[32-35] Jesus and the disciples enter an olive grove called Gethsemane. It lay east of the Kidron brook at the foot of the Mount of Olives and was a familiar place for Jesus and His followers to gather [Luke 22:39; John 18:1-2]. Jesus commands the disciples, Sit here while I pray. The prayers of Jesus in Mark are all set in times of decision and crises, this being the most traumatic. Separating Himself from the Twelve, Jesus takes Peter, James and John to be alone with Him. These three disciples form an inner circle among the disciples and figure prominently in Mark on previous special occasions [5:37; 9:2; 13:3]. In Gethsemane Jesus is besieged with intense spiritual affliction. He began to be greatly distressed and troubled. Withdrawing from the three disciples, Jesus collapses on the earth in prayer that the ordeal before Him might be avoided. Nothing in all the Bible compares to Jesus’ agony and anguish in Gethsemane – neither the laments of the Psalms, nor the broken heart of Abraham as he prepared to sacrifice his son Isaac, nor David’s grief at the death of his son Absalom. The grim realism of Gethsemane is a guarantee of its historicity. We can scarcely imagine early Christians, and especially Mark, who accentuates Jesus’ divine authority, inventing a story of such torment. The very torment provides a sad clue to Jesus’ understanding of His impending death. Why, we may ask, is Jesus so assailed by the prospect of His death? Surely we all know individuals who face the prospect of their deaths with greater composure and courage than does Jesus. Why does Jesus, who has foreseen His death and marched resolutely to Jerusalem to meet it, now quail before it? The answer must be that Jesus is aware of facing something more than simply His own death. In Mark 10:45 He spoke of the purpose of the Son of Man to give his life as a ransom for many. That was the objective description of His purpose; now we hear the subjective experience of it. In Gethsemane Jesus must make the first payment of that ransom, to will to become the sin-bearer for humanity. Jesus stands before the final consequence of being the Servant of God, wounded for our transgressions; crushed for our iniquities [Isa. 53:5]. It is one thing, fearful as it will be, to answer for our own sins before a holy and almighty God; who can imagine what it would be like to stand before God to answer for every sin and crime and act of malice and injury and cowardice and evil in the world? In bearing this sin, Jesus necessarily experiences an abandonment and darkness of cosmic proportions. The worst prospect of becoming the sin-bearer for humanity is that it spells complete alienation from God, an alienation that will shortly echo above the desolate landscape of Calvary, My God, my God, why have you forsaken me? [15:34]. Not His own mortality, but the specter of identifying with sinners so fully as to become the object of God’s wrath against sin – it is this that overwhelms Jesus’ soul even to death.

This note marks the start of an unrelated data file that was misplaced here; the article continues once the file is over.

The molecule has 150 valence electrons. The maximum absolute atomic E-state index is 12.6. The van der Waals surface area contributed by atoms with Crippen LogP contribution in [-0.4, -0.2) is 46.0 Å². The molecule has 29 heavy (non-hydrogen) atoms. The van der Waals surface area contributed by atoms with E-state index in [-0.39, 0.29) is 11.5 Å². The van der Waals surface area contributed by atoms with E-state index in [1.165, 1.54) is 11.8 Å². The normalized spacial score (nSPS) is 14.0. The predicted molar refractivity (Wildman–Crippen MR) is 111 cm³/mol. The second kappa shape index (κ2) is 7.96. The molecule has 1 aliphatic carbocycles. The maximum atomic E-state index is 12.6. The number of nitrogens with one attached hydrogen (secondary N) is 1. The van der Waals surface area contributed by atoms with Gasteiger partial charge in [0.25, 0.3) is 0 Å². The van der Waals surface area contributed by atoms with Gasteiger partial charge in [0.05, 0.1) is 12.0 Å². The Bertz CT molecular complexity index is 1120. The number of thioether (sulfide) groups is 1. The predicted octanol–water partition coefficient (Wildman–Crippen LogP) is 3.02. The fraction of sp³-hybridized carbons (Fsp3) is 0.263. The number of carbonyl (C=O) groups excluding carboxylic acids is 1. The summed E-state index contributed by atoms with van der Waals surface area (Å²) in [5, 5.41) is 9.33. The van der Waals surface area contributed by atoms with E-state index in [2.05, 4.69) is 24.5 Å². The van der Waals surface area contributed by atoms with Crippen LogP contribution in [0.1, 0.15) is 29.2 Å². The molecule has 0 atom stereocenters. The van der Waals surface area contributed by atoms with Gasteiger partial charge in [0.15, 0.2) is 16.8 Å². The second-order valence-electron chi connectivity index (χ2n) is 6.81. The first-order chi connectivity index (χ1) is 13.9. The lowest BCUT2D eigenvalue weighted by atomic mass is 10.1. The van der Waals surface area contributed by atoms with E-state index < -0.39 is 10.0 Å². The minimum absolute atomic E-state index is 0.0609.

[36-38] Another clue to Jesus’ understanding of the cross emerges from His reference to His death as the hour and the cup [35-36]. Taken from the vocabulary of apocalyptic literature, hour and cup speak of the ultimate purposes of God associated with the end of time. They refer here to Jesus’ messianic destiny as the ransom for many [10:45] and being betrayed into the hands of sinners [14:41] in order to redeem sinners. Only in Mark does Jesus call God Abba, a term of intimacy, trust, and affection that was not characteristic of Jewish prayers. Abba provides crystal clarity into Jesus’ consciousness of being God’s Son, and of His willingness to drink the bitter cup of suffering as an inescapable consequence of His complete trust in the Father and obedience to His will. The divine power and authority that have characterized His life is now returned to the Father, in trust that the purpose of His life will be consummated in the self-surrender of His death. Gethsemane presents us with a uniquely human interplay between the heart of the Son and the will of the Father. Jesus’ prayer is not the result of calm absorption into an all-encompassing divine presence, but an intense struggle with the frightful reality of God’s will and what it means fully to submit to it. The fundamental humanness of the prayer is evident in His imploring God in direct address, Remove this cup from me. That is a prayer for God not to strike the shepherd [14:27]. Is it possible for Jesus to fulfill God’s will in all ways but this one, or in some other way? Perhaps, as with Isaac, the sacrifice can be averted even though the arm of Abraham is raised for the dagger’s plunge. The plea of Jesus suggests that He is genuinely tempted to forsake the role of the suffering servant. Nevertheless, His will to obey the Father is stronger than His desire to serve Himself. Throughout His ministry He has disavowed every exit ramp from the pathway of suffering servanthood, including the temptation to remain with Moses and Elijah in glory [9:2-8]. His will conforms to His knowledge of God’s will, to undergo the baptism [10:38], to accept the cup , to meet the hour . In words reminiscent of the prayer He earlier taught the disciples [Matt. 6:10], not what I will, but what you will. The spiritual danger of the hour is not limited to Jesus. There is also danger for the disciples, a lesser and different danger to be sure, but danger nevertheless. Three times Jesus warns Peter, James and John to watch and pray that you may not enter into temptation. Three times Jesus finds them asleep, surely a prelude to Peter’s three forthcoming denials. No wonder Jesus calls the chief apostle Simon and not Peter, for in Gethsemane he has not lived up to his name; he is not a Rock. The admonition to watch and pray for the spirit indeed is willing, but the flesh is weak is a necessary reminder that trusting and obeying God are not default responses of disciples of Jesus, but ongoing struggles against temptation and weakness.